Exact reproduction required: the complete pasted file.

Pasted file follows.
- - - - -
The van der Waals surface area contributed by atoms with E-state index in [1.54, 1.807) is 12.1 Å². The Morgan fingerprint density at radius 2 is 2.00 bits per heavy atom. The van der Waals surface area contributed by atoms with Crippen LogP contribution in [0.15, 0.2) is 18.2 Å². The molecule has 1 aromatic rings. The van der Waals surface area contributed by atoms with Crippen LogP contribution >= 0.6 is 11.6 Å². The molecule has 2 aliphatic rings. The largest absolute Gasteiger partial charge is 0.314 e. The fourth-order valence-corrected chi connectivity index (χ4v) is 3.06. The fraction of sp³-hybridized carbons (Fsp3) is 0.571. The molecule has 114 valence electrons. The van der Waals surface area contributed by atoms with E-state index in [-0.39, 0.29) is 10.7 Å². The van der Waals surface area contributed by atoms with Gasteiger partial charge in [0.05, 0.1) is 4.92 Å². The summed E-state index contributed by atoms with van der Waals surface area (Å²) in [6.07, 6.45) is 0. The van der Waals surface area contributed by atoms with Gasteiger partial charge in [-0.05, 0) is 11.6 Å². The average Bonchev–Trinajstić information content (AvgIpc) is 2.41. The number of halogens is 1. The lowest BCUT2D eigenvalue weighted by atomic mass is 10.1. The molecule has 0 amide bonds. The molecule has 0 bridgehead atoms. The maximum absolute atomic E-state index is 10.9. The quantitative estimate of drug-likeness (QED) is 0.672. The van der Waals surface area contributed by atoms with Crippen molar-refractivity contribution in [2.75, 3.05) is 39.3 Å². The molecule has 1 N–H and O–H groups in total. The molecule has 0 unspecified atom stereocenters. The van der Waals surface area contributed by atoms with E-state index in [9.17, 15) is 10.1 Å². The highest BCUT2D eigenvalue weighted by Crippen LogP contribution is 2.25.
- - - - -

The van der Waals surface area contributed by atoms with E-state index in [1.54, 1.807) is 12.1 Å². The Morgan fingerprint density at radius 2 is 2.00 bits per heavy atom. The van der Waals surface area contributed by atoms with Crippen LogP contribution in [0.15, 0.2) is 18.2 Å². The molecule has 1 aromatic rings. The van der Waals surface area contributed by atoms with Crippen LogP contribution >= 0.6 is 11.6 Å². The molecule has 2 aliphatic rings. The largest absolute Gasteiger partial charge is 0.314 e. The fourth-order valence-corrected chi connectivity index (χ4v) is 3.06. The fraction of sp³-hybridized carbons (Fsp3) is 0.571. The molecule has 114 valence electrons. The van der Waals surface area contributed by atoms with E-state index in [-0.39, 0.29) is 10.7 Å². The van der Waals surface area contributed by atoms with Gasteiger partial charge in [0.05, 0.1) is 4.92 Å². The summed E-state index contributed by atoms with van der Waals surface area (Å²) in [6.07, 6.45) is 0. The van der Waals surface area contributed by atoms with Gasteiger partial charge in [-0.05, 0) is 11.6 Å². The average Bonchev–Trinajstić information content (AvgIpc) is 2.41. The number of halogens is 1. The lowest BCUT2D eigenvalue weighted by atomic mass is 10.1. The molecule has 0 amide bonds. The molecule has 0 bridgehead atoms. The maximum absolute atomic E-state index is 10.9. The quantitative estimate of drug-likeness (QED) is 0.672. The van der Waals surface area contributed by atoms with Crippen molar-refractivity contribution in [2.75, 3.05) is 39.3 Å². The molecule has 1 N–H and O–H groups in total. The molecule has 0 unspecified atom stereocenters. The van der Waals surface area contributed by atoms with E-state index in [9.17, 15) is 10.1 Å². The highest BCUT2D eigenvalue weighted by Crippen LogP contribution is 2.25.